Now Xl(h) = 1 and xi@) = 0 unless (p, k) = 1, in which case xi@) = 1. Hence the first term on the right of (9) is given by
(P,k)= 1
150
Plk
7.5: Proof of Lemma
7.5
since there are only a finite number of primes which divide k. Combining (10) with (9) we obtain @)
p1% P = 1 !t%! p5.x P
1
P2.X
p~h
+ ‘fj,(h)
c
r=2
PSX
“‘p
’ + O(1).
(modk)
Using (2) and dividing by q(k) we obtain Lemma 7.4.
cl
7.5 Proof of Lemma 7.5 We begin with the sum
x(n)W
Cy? nSx where A(n) is Mangoldt’s function, and express this sum in two ways. First we note that the definition of A(n) gives us
xW(4
cy= “SX
& *$I, xw;:g P”5.X We separate the terms with a = 1 and write
(11)
x(n)Nn) cy=
“2.x
1 x(Pbg P PCX
p.
P + c f x(p”Yog P psx a=2 Pa . P’2.X
The second sum on the right is majorized by
so (11) gives us c x(PYog P x(nPW) = Jx y+ O(l). P p5.X
(12)
Now we recall that A(n) = ‘&
P(d)log(n/d), hence
In the last sum we write n = cd and use the multiplicative to obtain
property of x
(13)
Since x/d 2 1, in the sum over c we may use formula (10) of Theorem 6.18 to obtain
xw% c cy=
L’(l,x)
+ 0
.
csxld
151
7: Dirichlet’s
theorem
on primes in arithmetic
progressions
Equation (13) now becomes (14)
The sum in the Oterm is ; d&(log x  log d) = 1 [x]log x  c log d = O(1) X
d<x
>
since 1 log d = log[x]!
= x log x + O(x).
d<x
Therefore (14) becomes L’(l,
x) 1
q
+ O(1)
d<x
which, with (12), proves Lemma 7.5.
Cl
7.6 Proof of Lemma 7.6 We use the generalized Mobius inversion formula proved in Theorem 2.23 which states that if c1is completely multiplicative we have (15)
G(x) = c cr(n)F x “5X
if, and only if, F(x) = c p(n)cc(n)G f . nsx
0
0
We take a(n) = x(n) and F(x) = x to obtain x =
(16)
C hUW n<x
t 0
where G(x) = 1 x(n) X = x 1 q. “5.x nbx By Equation (9) of Theorem 6.18 we can write G(x) = xL(1, x) + O(1). Using this in (16) we find x = 1 @)x(n)
“2X
i
X L(1, 2) + O(1) = xL(1, x) 1 F
I
Now we divide by x to obtain Lemma 7.6. 152
“lx
+ O(X). 0
7.8: Proof of Lemma
7.7
7.7 Proof of Lemma 7.8 We prove Lemma 7.8 and then use it to prove Lemma 7.7. Once again we make use of the generalized Mobius inversion formula (15). This time we take F(x) = x log x to obtain x log x = 1 &r)~(n)G ; nsx 0
(17)
where G(x) =
2 x(n); nsx
log ; = x log x 1 $) n<x
 x 1 ‘@)F “5X
n.
Now we use formulas (9) and (10) of Theorem 6.18 to get
= xL’(1, x) + O(log x) since we are assuming that L(1, x) = 0. Hence (17) gives us x log x = 1 &)x(n) ; L’(1, x) + 0 log ; “5X i ( I AM4 = xL’(1, x) 1 ~ + 0 1 (log x  log n) . nsx n ( n<x > We have already noted that the Oterm on the right is O(x) (see the proof of Lemma 7.5). Hence we have &)x(n) ‘(1, x) 1 ~ + O(x), nsx n and when we divide by x we obtain Lemma 7.8. x log x =
XL
0
7.8 Proof of Lemma 7.7 We use Lemma 7.4 with h = 1 to get
pnl
(modk)
In the sum over p on the right we use Lemma 7.5 which states that c PSX
LiP)log
P P
=
L’(l,
x,)
1
!q)
+
O(1).
“2X
153
7: Dirichlet’s
theorem
on primes in arithmetic
progressions
If L(1, x,) # 0, Lemma 7.6 shows that the right member of (18) is O(1). But if L(1, x,) = 0 then Lemma 7.8 implies L’(l,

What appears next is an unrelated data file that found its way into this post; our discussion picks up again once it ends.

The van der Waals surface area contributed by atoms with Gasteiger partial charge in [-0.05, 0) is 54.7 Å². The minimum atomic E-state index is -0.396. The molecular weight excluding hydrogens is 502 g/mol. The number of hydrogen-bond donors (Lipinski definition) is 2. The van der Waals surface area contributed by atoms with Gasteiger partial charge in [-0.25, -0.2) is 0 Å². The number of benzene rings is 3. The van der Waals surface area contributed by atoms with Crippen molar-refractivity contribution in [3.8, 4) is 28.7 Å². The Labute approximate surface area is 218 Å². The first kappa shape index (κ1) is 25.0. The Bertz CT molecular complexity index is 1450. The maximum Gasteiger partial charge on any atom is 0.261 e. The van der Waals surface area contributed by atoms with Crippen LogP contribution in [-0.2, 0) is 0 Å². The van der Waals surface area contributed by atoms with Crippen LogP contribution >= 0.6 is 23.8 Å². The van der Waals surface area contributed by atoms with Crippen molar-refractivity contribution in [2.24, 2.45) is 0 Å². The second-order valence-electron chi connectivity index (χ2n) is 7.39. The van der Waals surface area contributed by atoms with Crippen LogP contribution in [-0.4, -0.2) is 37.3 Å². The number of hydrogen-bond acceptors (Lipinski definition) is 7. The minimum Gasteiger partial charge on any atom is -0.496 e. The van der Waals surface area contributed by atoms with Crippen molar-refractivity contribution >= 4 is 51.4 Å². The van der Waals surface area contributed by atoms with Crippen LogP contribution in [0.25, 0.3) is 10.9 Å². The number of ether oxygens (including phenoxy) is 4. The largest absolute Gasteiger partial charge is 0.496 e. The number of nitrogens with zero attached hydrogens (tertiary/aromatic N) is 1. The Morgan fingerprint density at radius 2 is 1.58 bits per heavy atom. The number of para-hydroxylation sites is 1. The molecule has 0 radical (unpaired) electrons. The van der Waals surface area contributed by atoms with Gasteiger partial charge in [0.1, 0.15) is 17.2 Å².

x,) 1 !y
“SX Therefore the sum on the right of (18) is
= log x + O(1).
$) {W)lOg x + O(l)), so (18) becomes 1 pal
%
= l ,(Y
log x + O(1).
PSX (modk)
This proves Lemma 7.7 and therefore also Theorem 7.3.
cl
As remarked earlier, Theorem 7.3 implies Dirichlet’s theorem: Theorem 7.9 If k > 0 and (h, k) = 1 there are injinitely arithmetic progression nk + h, n = 0, 1, 2, . . .
many primes in the
7.9 Distribution of primes in arithmetic progressions Ifk > Oand(a,k)
= 1,let %b) =
p;x PI
II (mod
1. k)
The function n,(x) counts the number of primes IX in the progression nk+a,n=0,1,2 ,... Dirichlet’s theorem shows that z,(x) + co as x + co. There is also a prime number theorem for arithmetic progressions which states that (19)
44
n&x)L
q(k)
X
q(k) log x
as ’ + O”’
if (a, k) = 1. A proof of (19) is outlined in [44]. The prime number theorem for progressions is suggested by the formula of Theorem 7.3, 1% P
ET
PSX prh
= & log x + O(1).
(modk)
Since the principal term is independent of h, the primes seem to be equally distributed among the q(k) reduced residue classes mod k, and (19) is a precise statement of this fact. 154
Exercises for Chapter
7
We conclude this chapter by giving an alternate formulation of the prime number theorem for arithmetic progressions. Theorem 7.10 Ifthe
relation
Q(X)  w as x + co dk)
(20)
holds for every integer a relatively prime to k, then %W N %(4 asx+oo whenever (a, k) = (b, k) = 1. Conversely, (21) implies (20).
(21)
PROOF.It is clear that (20) implies (21). To prove the converse we assume (21) and let A(k) denote the number of primes that divide k. If x > k we have n(x) = 1 1 = A(k) + c 1 P5.X P2.X PXk = A(k) +
i a=1 (a,k)=l
Therefore
1 pza
1 = A(k) +
5
q(x).
a=1 (a, k) = 1
p5.X (modk)
44 A(k) %(X) (a,k)=l
By (21) each term in the sum tends to 1 as x + cc so the sum tends to q(k). Hence 44 44 q(k) __asxrco. %(X) %(4 But A(k)/q,(x) f 0 so 71(x)/q,(x) + q(k), which proves (20). 0
Exercises for Chapter 7 In Exercises 1 through 4, h and k are given positive integers, (h, k) = 1, and A(h, k) is the arithmetic progression A(h, k) = {h + kx:x = 0, 1, 2, . . .}. Exercises 1 through 4 are to be solved without using Dirichlet’s theorem. 1. Prove that, for every integer n 2 1, A@, k) contains infinitely prime to n. 2. Prove that A@, k) contains i#j.
an infinite
many numbers
relatively
subset {a,, a2,. . .} such that (ai, aj) = 1 if